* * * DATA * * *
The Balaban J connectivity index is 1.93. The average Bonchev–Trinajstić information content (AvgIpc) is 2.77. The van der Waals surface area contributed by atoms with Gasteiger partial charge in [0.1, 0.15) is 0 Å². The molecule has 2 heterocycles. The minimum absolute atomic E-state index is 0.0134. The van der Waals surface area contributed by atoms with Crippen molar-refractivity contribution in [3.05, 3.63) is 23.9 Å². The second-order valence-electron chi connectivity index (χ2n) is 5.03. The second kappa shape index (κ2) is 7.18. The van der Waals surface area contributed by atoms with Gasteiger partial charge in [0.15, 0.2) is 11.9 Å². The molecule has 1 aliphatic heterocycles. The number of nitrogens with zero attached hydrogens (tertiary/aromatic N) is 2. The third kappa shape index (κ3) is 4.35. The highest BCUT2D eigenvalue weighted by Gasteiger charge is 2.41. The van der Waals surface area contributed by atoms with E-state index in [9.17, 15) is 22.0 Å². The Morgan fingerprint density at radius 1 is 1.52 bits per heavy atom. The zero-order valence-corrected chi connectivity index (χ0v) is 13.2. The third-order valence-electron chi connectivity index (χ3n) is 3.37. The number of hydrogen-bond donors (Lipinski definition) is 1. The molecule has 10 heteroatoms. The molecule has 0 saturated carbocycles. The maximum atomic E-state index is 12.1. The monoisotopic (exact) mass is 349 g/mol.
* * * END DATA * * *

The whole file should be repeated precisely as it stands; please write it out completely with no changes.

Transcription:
The Balaban J connectivity index is 1.93. The average Bonchev–Trinajstić information content (AvgIpc) is 2.77. The van der Waals surface area contributed by atoms with Gasteiger partial charge in [0.1, 0.15) is 0 Å². The molecule has 2 heterocycles. The minimum absolute atomic E-state index is 0.0134. The van der Waals surface area contributed by atoms with Crippen molar-refractivity contribution in [3.05, 3.63) is 23.9 Å². The second-order valence-electron chi connectivity index (χ2n) is 5.03. The second kappa shape index (κ2) is 7.18. The van der Waals surface area contributed by atoms with Gasteiger partial charge in [0.15, 0.2) is 11.9 Å². The molecule has 1 aliphatic heterocycles. The number of nitrogens with zero attached hydrogens (tertiary/aromatic N) is 2. The third kappa shape index (κ3) is 4.35. The highest BCUT2D eigenvalue weighted by Gasteiger charge is 2.41. The van der Waals surface area contributed by atoms with E-state index in [9.17, 15) is 22.0 Å². The Morgan fingerprint density at radius 1 is 1.52 bits per heavy atom. The zero-order valence-corrected chi connectivity index (χ0v) is 13.2. The third-order valence-electron chi connectivity index (χ3n) is 3.37. The number of hydrogen-bond donors (Lipinski definition) is 1. The molecule has 10 heteroatoms. The molecule has 0 saturated carbocycles. The maximum atomic E-state index is 12.1. The monoisotopic (exact) mass is 349 g/mol.